MENA refugees making their mark in digital start-ups

Refugees in tech startup

It is always sad to see whole families forced to leave their houses and roots to strange lands due to wars and disasters. Yet, despite the obvious hardships and upheaval that comes with being a refugee, some have overcome the challenges of their situations and have created platforms, structures and business that have thrived. They have also helped create better lives for refugees like themselves.

Investors from all over the world also realize the massive entrepreneurial capital that is found amidst refugees. Many of them believe that refugees are uniquely placed to solve problems and that many have developed the mindset and values that are crucial for entrepreneurs; values like grit and doggedness. Investors can see proof for this in the story of the founder of WhatsApp, Jan Koum. He, unknown to many, was a Ukrainian refugee.

This article captures the stories of refugees who have built businesses and start-ups, especially in the MENA (Middle East and North- African) regions. Many of the start-ups captured in this article are engaged in the digital world; creating digitally scalable solutions for unique problems.

Their stories serve as a source of inspiration for other refugees and even the rest of the world.

  1. Ahmad Al-Hidiq and Salah Al-Hidiq, Founders of Hey Doc!

Ahmad Al-Hidiq and Salah Al-Hidiq

Two former Lebanese refugees and IT experts recently created a brilliant digital solution for improving the medical conditions of refugees worldwide. It is a tele-medicine platform that connects doctors and patients all over the world. Speaking about the platform, one of the founders: Ahmad Al-Hidiq stated that “Every story you hear from friends and family, read on social media or news channels revolves around the lack of basic resources refugees suffer from around the world… We saw it with our own eyes in refugee camps in Lebanon, where my family sought refuge when the Palestine crisis started”.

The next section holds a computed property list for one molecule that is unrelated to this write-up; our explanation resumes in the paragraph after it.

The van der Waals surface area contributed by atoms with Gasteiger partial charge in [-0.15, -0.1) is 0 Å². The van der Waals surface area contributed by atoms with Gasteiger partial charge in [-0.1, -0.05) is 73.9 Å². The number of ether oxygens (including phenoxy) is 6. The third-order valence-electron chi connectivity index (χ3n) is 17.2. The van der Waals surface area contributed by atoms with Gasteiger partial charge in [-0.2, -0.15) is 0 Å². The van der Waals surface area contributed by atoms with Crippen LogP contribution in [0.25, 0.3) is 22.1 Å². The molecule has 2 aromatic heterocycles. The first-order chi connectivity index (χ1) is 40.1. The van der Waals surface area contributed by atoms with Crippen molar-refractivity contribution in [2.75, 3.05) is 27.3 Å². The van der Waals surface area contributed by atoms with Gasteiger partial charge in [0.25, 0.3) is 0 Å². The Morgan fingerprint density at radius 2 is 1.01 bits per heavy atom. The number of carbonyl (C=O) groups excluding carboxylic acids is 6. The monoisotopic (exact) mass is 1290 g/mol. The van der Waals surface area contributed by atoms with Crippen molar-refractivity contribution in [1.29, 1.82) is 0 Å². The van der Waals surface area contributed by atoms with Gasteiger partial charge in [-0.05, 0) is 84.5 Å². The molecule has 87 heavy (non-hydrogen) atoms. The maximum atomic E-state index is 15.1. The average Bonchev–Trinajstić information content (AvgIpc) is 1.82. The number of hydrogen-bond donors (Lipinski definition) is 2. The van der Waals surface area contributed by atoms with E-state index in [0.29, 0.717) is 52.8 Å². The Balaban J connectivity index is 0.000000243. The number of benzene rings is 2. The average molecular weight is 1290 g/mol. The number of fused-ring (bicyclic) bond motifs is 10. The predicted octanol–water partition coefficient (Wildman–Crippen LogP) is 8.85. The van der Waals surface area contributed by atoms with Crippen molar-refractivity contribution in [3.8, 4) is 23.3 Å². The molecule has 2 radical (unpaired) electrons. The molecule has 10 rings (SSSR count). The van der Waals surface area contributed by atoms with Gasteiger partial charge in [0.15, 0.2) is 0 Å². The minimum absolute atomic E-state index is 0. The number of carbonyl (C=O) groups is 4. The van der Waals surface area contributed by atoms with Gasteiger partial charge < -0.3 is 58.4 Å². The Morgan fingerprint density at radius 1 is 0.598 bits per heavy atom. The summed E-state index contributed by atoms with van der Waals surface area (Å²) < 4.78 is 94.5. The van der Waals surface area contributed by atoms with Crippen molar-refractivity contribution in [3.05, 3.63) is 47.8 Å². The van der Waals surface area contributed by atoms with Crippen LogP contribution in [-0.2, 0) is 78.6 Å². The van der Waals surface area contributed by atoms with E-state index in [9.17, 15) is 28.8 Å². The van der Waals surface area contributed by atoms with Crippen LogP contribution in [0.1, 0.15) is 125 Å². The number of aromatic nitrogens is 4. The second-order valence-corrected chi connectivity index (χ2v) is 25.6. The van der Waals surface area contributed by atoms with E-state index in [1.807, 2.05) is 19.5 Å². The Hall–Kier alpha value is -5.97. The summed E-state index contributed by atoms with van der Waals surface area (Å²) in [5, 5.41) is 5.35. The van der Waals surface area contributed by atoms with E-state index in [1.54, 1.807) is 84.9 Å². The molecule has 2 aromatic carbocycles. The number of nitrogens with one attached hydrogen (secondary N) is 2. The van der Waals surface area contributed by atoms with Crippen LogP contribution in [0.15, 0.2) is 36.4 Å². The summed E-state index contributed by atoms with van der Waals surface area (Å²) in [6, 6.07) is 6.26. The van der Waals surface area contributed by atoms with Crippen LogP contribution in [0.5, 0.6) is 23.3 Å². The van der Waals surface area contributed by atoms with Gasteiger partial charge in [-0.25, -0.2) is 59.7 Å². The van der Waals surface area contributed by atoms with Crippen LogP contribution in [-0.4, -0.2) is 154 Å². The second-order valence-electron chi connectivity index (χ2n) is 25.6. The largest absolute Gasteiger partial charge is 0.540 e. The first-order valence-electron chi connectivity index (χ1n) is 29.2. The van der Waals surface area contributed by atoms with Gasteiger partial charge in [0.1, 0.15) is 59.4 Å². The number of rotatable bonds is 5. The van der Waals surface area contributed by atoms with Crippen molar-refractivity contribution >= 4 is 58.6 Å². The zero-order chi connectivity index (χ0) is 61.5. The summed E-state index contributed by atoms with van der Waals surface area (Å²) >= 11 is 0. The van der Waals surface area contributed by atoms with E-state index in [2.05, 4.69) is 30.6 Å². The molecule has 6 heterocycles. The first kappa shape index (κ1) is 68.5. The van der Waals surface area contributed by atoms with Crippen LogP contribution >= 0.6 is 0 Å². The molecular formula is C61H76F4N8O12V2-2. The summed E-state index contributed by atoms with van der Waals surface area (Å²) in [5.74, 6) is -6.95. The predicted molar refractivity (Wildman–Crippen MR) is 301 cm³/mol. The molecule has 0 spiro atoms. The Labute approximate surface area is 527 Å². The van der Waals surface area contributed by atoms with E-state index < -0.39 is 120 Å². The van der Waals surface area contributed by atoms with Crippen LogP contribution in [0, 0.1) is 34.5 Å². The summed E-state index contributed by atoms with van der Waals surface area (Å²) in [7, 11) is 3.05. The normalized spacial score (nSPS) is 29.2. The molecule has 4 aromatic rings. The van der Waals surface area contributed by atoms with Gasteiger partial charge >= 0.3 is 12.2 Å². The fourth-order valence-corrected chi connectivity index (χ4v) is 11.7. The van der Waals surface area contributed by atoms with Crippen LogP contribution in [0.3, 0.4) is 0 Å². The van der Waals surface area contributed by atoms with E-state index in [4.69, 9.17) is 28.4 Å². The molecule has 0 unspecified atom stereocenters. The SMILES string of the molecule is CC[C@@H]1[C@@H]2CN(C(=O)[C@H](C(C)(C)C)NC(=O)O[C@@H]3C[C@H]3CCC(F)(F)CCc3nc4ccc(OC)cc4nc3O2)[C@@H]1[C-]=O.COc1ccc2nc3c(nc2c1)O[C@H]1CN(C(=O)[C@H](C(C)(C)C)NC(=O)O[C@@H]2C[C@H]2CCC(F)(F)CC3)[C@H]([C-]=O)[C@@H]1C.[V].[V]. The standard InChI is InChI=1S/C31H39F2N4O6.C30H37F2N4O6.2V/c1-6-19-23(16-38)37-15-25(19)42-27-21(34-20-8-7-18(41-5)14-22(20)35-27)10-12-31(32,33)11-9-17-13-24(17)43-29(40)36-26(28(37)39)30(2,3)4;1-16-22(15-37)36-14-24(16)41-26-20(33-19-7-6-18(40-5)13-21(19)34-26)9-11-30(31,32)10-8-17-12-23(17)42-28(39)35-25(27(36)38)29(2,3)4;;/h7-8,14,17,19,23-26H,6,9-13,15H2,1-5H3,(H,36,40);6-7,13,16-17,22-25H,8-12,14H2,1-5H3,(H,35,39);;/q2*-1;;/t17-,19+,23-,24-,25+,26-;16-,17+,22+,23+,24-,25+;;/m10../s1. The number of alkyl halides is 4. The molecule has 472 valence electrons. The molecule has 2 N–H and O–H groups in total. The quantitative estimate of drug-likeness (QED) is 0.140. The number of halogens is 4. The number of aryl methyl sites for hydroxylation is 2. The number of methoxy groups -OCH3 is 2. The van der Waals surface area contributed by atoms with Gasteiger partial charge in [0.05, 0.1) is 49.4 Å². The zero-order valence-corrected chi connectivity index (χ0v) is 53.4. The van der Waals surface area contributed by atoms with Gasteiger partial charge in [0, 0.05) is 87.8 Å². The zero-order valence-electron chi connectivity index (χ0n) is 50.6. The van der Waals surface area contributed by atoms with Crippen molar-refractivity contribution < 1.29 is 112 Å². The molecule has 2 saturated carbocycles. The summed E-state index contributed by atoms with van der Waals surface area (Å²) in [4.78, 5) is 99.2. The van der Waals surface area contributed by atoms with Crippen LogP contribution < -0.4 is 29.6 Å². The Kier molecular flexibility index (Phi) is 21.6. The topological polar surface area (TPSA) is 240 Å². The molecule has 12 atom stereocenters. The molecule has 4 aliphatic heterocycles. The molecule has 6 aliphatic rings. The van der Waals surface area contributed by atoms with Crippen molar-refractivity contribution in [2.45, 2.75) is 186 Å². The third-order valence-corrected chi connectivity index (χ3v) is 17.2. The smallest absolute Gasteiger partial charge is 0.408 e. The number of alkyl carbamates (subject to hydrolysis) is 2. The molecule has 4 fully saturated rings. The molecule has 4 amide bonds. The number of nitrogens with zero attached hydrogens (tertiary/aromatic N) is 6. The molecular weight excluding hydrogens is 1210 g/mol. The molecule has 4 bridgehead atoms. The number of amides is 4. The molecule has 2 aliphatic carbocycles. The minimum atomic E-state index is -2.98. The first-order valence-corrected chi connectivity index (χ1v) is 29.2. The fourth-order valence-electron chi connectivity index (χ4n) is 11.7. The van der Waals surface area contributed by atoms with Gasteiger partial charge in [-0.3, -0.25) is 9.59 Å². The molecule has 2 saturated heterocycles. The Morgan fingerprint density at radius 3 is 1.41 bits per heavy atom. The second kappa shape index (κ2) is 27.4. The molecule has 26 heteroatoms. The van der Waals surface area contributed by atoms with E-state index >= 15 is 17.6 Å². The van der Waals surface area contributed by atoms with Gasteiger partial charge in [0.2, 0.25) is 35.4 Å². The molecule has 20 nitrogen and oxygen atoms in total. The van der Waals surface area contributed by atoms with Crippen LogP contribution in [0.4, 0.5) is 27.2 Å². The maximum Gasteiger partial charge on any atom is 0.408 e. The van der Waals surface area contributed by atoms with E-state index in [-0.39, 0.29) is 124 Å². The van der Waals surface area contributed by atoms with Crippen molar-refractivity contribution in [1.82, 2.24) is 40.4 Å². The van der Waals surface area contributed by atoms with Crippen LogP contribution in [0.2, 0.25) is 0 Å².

Before its full launch, the founders created a beta version during an innovation competition (designed to bring different innovators to solutions to solve problems that refugees face worldwide). This beta version had over 1500 user sign-ups and generated over 500 advisories. The start-ups motto is: “Those who can afford to pay for it, will. Those who can’t, won’t have to.

  1. Sami Al Ahmad, co-founder of Marj3

Sami Al Ahmad

The largest middle east ed-tech platform was co-founded by a refuge who had to leave Syria for Egypt, and who has a dream of empowering all students in the Arab world.

When MENA found himself in Cairo, he spearheaded a student’s educational movement for refugees that grew well beyond 20,000 students. It was while doing this that he realized the problem in education was not limited to refugees alone.

It inspired him to begin Marj3, and Ed-tech platform that connects students in the MENA region with educational opportunities worldwide. This platform has become the largest Ed-tech platform in the middle east, with about 2.5 million visits per month.